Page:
In recent years, checker books have been hard to come by and often expensive. Publication of new checker books has slowed to a trickle; and while most if not all of the new books are very fine indeed, they are often sold in limited quantities through private sources. It all makes it difficult for the new checkerist looking for study material, the collector looking to broaden his collection, or the experienced player looking to expand his horizons even further.
The Checker Maven has reproduced a number of checker works, both old and new, in newly typeset editions; these have met with a generally enthusiastic reception. But as a small publisher there's a limit to how much we can produce, and it's never as much as we or the checker-playing public would wish.
Enter Google Books (books.google.com), which has as its goal the colossal task of digitizing the world's books, both new and old. An incredible and growing selection is available on-line, and checker books have not been neglected.
Go to the site and search for "checkers" or "draughts" and you'll see what we mean. Dozens of books are listed. While a good part of the collection just shows the book cover or a brief extract, there are numerous books listed as free Google ebooks, and these are yours for the taking. The free books tend to be older classics, but what better way to build or expand a collection of quality checker literature?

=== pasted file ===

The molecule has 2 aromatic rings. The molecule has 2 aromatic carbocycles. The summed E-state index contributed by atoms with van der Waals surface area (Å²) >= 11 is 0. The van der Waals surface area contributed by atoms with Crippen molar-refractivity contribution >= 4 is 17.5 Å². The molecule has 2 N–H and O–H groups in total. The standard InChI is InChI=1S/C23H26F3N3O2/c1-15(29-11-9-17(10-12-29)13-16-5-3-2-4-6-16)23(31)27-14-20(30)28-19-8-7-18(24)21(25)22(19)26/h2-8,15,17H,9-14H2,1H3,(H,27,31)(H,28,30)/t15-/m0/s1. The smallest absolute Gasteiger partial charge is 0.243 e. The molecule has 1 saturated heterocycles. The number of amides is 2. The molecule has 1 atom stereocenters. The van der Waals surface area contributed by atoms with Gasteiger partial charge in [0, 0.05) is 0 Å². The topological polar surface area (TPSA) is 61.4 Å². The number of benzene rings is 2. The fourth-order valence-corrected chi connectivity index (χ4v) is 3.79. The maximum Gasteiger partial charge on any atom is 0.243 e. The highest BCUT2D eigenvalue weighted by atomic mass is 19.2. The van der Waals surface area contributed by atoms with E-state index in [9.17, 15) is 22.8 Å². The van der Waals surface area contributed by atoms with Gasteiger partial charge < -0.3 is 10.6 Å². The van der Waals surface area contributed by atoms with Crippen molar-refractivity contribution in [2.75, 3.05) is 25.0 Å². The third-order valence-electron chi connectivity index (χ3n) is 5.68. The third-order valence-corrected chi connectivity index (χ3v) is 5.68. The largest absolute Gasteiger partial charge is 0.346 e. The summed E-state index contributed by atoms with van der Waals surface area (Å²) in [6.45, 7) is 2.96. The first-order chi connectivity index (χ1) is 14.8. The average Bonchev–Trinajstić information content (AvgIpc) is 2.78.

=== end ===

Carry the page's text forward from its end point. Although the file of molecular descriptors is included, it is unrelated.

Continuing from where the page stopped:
There are a few limitations. The books are PDF images and are not electronically searchable; some of the scans are imperfect, and of course they look like what they are: images of the pages of old books. But trust us, you'll want to download many of these. They can easily be printed and used in hard-copy, or simplest of all, just read on the computer.
In today's column we'd like to feature a game from one of the real finds on the site, the match book from the 1887-8 contest between Charles Barker of America and James Smith of Scotland. If you don't have this book in your collection, by all means get it for free from Google Books.
The match was won in a convincing fashion by the American champion Barker. Here is the run-up to the critical position in game four, in which Barker drew first blood.
Can you correct the losing move? Can you find the winning line of play and book the win? Or will the page turn on you? Find the answers and then click on Read More to scan the solution.
Here is how the game played out in practice. Variations are possible; use your computer to explore the winning line further. White should have played 13. ... 31-27 to hold the draw.
and White resigned.
B---25-22 is no better.
The Checker Maven thanks correspondent Jim Dobie for providing the idea for this column.